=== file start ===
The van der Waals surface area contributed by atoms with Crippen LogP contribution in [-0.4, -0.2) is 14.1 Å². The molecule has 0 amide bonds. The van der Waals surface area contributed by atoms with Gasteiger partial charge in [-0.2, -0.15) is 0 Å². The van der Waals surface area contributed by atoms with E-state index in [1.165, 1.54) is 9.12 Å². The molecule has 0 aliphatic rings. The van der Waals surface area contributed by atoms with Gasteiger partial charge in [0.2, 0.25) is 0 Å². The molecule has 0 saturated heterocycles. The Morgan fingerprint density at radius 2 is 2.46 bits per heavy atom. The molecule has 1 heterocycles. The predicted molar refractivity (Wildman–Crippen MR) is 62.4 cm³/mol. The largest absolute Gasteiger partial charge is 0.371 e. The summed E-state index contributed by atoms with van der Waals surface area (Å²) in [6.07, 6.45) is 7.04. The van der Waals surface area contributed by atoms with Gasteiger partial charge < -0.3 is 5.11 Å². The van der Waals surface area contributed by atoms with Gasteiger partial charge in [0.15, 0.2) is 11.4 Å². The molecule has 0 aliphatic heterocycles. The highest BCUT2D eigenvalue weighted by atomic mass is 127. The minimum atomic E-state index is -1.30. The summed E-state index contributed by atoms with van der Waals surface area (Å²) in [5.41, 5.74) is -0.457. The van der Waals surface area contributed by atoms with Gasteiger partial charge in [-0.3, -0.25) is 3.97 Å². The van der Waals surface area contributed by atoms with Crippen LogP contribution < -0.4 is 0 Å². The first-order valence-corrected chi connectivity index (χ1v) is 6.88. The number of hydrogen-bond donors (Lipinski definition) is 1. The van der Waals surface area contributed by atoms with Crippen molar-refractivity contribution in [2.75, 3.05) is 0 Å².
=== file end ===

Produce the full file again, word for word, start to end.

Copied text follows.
The van der Waals surface area contributed by atoms with Crippen LogP contribution in [-0.4, -0.2) is 14.1 Å². The molecule has 0 amide bonds. The van der Waals surface area contributed by atoms with Gasteiger partial charge in [-0.2, -0.15) is 0 Å². The van der Waals surface area contributed by atoms with E-state index in [1.165, 1.54) is 9.12 Å². The molecule has 0 aliphatic rings. The van der Waals surface area contributed by atoms with Gasteiger partial charge in [0.2, 0.25) is 0 Å². The molecule has 0 saturated heterocycles. The Morgan fingerprint density at radius 2 is 2.46 bits per heavy atom. The molecule has 1 heterocycles. The predicted molar refractivity (Wildman–Crippen MR) is 62.4 cm³/mol. The largest absolute Gasteiger partial charge is 0.371 e. The summed E-state index contributed by atoms with van der Waals surface area (Å²) in [6.07, 6.45) is 7.04. The van der Waals surface area contributed by atoms with Gasteiger partial charge < -0.3 is 5.11 Å². The van der Waals surface area contributed by atoms with Gasteiger partial charge in [0.15, 0.2) is 11.4 Å². The molecule has 0 aliphatic heterocycles. The highest BCUT2D eigenvalue weighted by atomic mass is 127. The minimum atomic E-state index is -1.30. The summed E-state index contributed by atoms with van der Waals surface area (Å²) in [5.41, 5.74) is -0.457. The van der Waals surface area contributed by atoms with Gasteiger partial charge in [-0.3, -0.25) is 3.97 Å². The van der Waals surface area contributed by atoms with Crippen LogP contribution < -0.4 is 0 Å². The first-order valence-corrected chi connectivity index (χ1v) is 6.88. The number of hydrogen-bond donors (Lipinski definition) is 1. The van der Waals surface area contributed by atoms with Crippen molar-refractivity contribution in [2.75, 3.05) is 0 Å².